In the bigger scheme of things, Gallup, to its credit, notes that Kerry is doing better with likely votes right now because the Democrats are more activated than they have been since the summer:

While the Republican candidate typically does better among likely voters, Kerry's edge among this group is not unprecedented this year. Kerry also did better among likely voters than among registered voters at one point this summer, as well as last winter at the time of the Democratic primaries.

Gallup's likely voter model represents an estimate of what would happen "if the election were held today," and the data from the last two polls suggest that Democrats have become, at least temporarily, more activated than they have been in previous months.

Again though, what do these swings in party self-identification say about Gallupís methodology and the true state of this race? And how solid is Bushís support?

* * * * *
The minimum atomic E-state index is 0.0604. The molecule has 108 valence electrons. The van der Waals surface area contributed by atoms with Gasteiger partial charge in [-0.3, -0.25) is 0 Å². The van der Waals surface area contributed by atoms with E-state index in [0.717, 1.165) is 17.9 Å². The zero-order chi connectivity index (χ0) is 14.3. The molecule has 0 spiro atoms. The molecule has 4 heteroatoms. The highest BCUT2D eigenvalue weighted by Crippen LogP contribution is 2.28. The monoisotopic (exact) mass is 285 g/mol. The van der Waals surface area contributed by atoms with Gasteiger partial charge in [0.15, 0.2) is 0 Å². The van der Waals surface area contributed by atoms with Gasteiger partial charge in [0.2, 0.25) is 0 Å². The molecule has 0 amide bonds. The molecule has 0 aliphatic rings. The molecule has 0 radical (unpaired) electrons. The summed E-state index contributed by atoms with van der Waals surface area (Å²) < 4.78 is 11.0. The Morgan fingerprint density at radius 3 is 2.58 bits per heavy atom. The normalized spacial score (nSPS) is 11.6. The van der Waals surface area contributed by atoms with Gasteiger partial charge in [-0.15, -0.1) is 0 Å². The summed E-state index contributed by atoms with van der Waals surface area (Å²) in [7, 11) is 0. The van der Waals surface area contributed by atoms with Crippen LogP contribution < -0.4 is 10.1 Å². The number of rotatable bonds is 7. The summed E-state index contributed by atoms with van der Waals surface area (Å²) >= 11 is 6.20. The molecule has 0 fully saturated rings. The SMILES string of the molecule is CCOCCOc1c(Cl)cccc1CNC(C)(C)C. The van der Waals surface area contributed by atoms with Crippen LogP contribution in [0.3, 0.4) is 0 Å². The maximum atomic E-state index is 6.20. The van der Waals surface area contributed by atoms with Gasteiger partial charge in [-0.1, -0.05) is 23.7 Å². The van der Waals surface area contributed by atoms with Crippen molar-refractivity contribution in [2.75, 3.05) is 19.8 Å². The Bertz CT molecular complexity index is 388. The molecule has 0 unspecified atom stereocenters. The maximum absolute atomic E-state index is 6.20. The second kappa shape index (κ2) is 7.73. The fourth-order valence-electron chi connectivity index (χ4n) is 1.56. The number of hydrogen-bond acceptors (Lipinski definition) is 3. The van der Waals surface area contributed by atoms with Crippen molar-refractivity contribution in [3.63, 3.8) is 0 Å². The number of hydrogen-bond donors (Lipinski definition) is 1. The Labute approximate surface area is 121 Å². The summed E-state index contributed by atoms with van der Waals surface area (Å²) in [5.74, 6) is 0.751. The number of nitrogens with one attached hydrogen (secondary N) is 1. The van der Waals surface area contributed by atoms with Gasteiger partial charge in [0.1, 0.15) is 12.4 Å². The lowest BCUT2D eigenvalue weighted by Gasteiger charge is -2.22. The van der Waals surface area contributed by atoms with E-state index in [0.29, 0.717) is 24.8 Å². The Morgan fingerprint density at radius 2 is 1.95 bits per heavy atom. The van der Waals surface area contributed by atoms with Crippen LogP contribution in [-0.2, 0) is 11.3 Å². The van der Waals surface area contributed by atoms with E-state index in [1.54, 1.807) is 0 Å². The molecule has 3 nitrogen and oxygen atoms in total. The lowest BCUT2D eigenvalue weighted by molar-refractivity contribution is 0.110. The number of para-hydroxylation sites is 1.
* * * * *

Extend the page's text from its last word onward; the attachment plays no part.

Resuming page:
I am not taking issue with what Gallup says respondents tell them, nor am I claiming that Gallup is constructing a sample to fit a GOP bias. But by not weighting by party ID, as Gallup says they donít do to avoid wild swings in self-identification, Gallup ends up with precisely what they want to avoid: wild swings in both self identification and also voter preference.

If you believe Gallupís methodology, you have to also believe that this race is way different and volatile than any pollster has observed. After all, Gallup told us that Bush was up 11% with registered voters last week but is only up 2% now, one week later. But this may be true, for reasons that go beyond Gallup.

The truth is that both likely and registered voter models have to be looked at with caution because of the flood of registrations pouring into battleground states over the last several weeks and months, a majority of which appear to be Democratic. As such, pollsters arenít catching much of this new activity and may therefore be underreporting Kerryís turnout and strength on Election Day, especially when you remember that Kerryís GOTV operation is under the command of Michael Whouley.

Steve :: 11:59 AM :: Comments (15) :: Digg It!